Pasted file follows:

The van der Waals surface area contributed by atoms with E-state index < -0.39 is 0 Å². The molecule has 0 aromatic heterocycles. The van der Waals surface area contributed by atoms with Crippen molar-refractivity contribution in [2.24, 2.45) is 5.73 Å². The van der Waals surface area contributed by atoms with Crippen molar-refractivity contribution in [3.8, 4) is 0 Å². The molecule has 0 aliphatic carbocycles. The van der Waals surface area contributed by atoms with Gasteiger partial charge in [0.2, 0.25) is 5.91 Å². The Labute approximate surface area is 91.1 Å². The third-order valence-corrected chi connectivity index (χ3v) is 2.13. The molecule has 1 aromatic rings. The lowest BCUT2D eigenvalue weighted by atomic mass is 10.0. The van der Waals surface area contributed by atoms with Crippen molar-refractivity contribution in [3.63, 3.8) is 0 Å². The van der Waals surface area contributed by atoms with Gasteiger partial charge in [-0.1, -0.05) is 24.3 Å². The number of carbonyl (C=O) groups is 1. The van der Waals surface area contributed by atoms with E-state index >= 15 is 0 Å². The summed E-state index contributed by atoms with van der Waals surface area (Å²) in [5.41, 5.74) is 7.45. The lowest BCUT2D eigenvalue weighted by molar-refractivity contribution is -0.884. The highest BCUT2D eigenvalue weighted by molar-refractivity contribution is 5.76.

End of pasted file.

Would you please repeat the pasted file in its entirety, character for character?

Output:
The van der Waals surface area contributed by atoms with E-state index < -0.39 is 0 Å². The molecule has 0 aromatic heterocycles. The van der Waals surface area contributed by atoms with Crippen molar-refractivity contribution in [2.24, 2.45) is 5.73 Å². The van der Waals surface area contributed by atoms with Crippen molar-refractivity contribution in [3.8, 4) is 0 Å². The molecule has 0 aliphatic carbocycles. The van der Waals surface area contributed by atoms with Gasteiger partial charge in [0.2, 0.25) is 5.91 Å². The Labute approximate surface area is 91.1 Å². The third-order valence-corrected chi connectivity index (χ3v) is 2.13. The molecule has 1 aromatic rings. The lowest BCUT2D eigenvalue weighted by atomic mass is 10.0. The van der Waals surface area contributed by atoms with Crippen molar-refractivity contribution in [3.63, 3.8) is 0 Å². The van der Waals surface area contributed by atoms with Gasteiger partial charge in [-0.1, -0.05) is 24.3 Å². The number of carbonyl (C=O) groups is 1. The van der Waals surface area contributed by atoms with E-state index >= 15 is 0 Å². The summed E-state index contributed by atoms with van der Waals surface area (Å²) in [5.41, 5.74) is 7.45. The lowest BCUT2D eigenvalue weighted by molar-refractivity contribution is -0.884. The highest BCUT2D eigenvalue weighted by molar-refractivity contribution is 5.76.